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NEMSA unveils new breed secretary

Updated: Jul 19


NEMSA – the North of England Mule Sheep Association – has announced the appointment of a new breed secretary, Linda Allan, who will be working closely with current long-serving secretary Marion Hope to ensure a smooth transition ahead of the official handover in August.

Linda farms in and around the Lune Valley in South Cumbria at Beck House Farm, Killington, north of Kirkby Lonsdale, with her husband Neil and four children, Ruby, Grace, Stanley and Daisy.

They farm 1,300 sheep, predominantly crossing Swaledale ewes, plus a small flock of earlier lambing North of England Mule ewes, further complemented by a pedigree Bluefaced Leicester flock, run under the Lakethwaite prefix. The Allans also have 20-plus pure Texels and 130 Herdwick ewes that are crossed with the Texel. The couple also run 300 head of cattle, calving some 70 sucklers, both Limousin and British Blue crosses, plus a small pedigree Galloway herd.

Linda started painting at school, then studied design at university and now uses video and photography as part of everyday life, promoting her multiple skills and interests via her www.bonnysheep.com website.

As well as producing original paintings, art prints and Christmas cards, she also runs a photography business, specialising in sheep-related DVDs, having worked with a number of breed societies to capture their breeds as they develop year on year.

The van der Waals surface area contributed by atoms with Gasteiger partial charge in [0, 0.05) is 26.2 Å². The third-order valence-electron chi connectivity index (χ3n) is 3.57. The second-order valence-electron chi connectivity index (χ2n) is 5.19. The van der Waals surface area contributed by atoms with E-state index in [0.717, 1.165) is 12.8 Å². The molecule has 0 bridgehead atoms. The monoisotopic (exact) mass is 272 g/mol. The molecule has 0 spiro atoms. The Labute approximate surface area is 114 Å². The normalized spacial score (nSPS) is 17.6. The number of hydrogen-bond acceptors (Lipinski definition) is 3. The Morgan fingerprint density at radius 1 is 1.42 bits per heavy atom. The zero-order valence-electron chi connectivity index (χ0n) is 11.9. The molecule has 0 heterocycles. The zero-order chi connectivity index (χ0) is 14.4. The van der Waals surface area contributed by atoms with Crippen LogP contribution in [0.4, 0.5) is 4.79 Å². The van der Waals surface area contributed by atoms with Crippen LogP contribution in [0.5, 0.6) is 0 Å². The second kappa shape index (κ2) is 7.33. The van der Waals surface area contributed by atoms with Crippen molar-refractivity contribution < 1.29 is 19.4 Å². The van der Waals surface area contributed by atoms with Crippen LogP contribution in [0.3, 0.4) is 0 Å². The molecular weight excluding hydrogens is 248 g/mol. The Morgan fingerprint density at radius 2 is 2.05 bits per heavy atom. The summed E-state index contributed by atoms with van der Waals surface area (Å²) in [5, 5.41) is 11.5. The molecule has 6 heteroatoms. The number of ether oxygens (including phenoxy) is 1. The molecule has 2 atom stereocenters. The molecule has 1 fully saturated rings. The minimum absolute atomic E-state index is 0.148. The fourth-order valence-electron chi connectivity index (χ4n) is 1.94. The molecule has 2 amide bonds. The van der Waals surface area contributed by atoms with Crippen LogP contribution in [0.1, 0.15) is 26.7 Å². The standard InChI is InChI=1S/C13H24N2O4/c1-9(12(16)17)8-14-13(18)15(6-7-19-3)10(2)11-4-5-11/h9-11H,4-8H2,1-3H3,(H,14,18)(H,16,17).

Marion Hope has served as NEMSA’s secretary for 14 years. She and her husband David are themselves dyed-in-the-wool North of England Mule aficionados.

During her tenure, Marion has done a great deal to help NEMSA both develop and prosper. It remains one of the UK’s biggest sheep breed associations, with nine branches and some 1,000 members, while the North of England Mule ewe maintains her standing as Britain’s most prolific sheep breed in terms of numbers and the country’s most popular commercial sheep for crossing purposes.

Marion expressed warm thanks to the many people who have helped and supported her over the years – past and current presidents and chairmen, other officials at both national and branch level, lifeblood members and sponsors.

She said: “I have been all over the country to shows and have thoroughly enjoyed representing NEMSA on our show stand. I’ve met some truly wonderful and interesting people from so many diverse farming communities, among them our legions of breeders and users the length and breadth of the country. I know I leave both breed and association in fine heart, confident that NEMSA remains in extremely capable hands.”

NEMSA’s national chairman, Chris Harrison, who farms at Coatlith Hill, near Alston in Cumbria, said: “When Marion first took over NEMSA was just about washing its face. It has since been brought into profit and both body and breed are now thriving. Much of this can be credited to Marion’s efforts and enthusiasm.

“Not only has she proved a loyal servant as secretary, but she has also been a great ambassador. Her successor Linda Allan also has many key attributes and we look forward to welcoming her on board in August.”

Linda Allan commented: “I have been among North of England Mules all


my life and totally believe in the product. The NEMSA Mule continues to be the top of her job at every level, from lambing as a hogg to rearing those early Spring lambs as an older ewe. I look forward to meeting old and new friends and colleagues as I take the reins.”

ENDS



Pictures Claire Benson Photography

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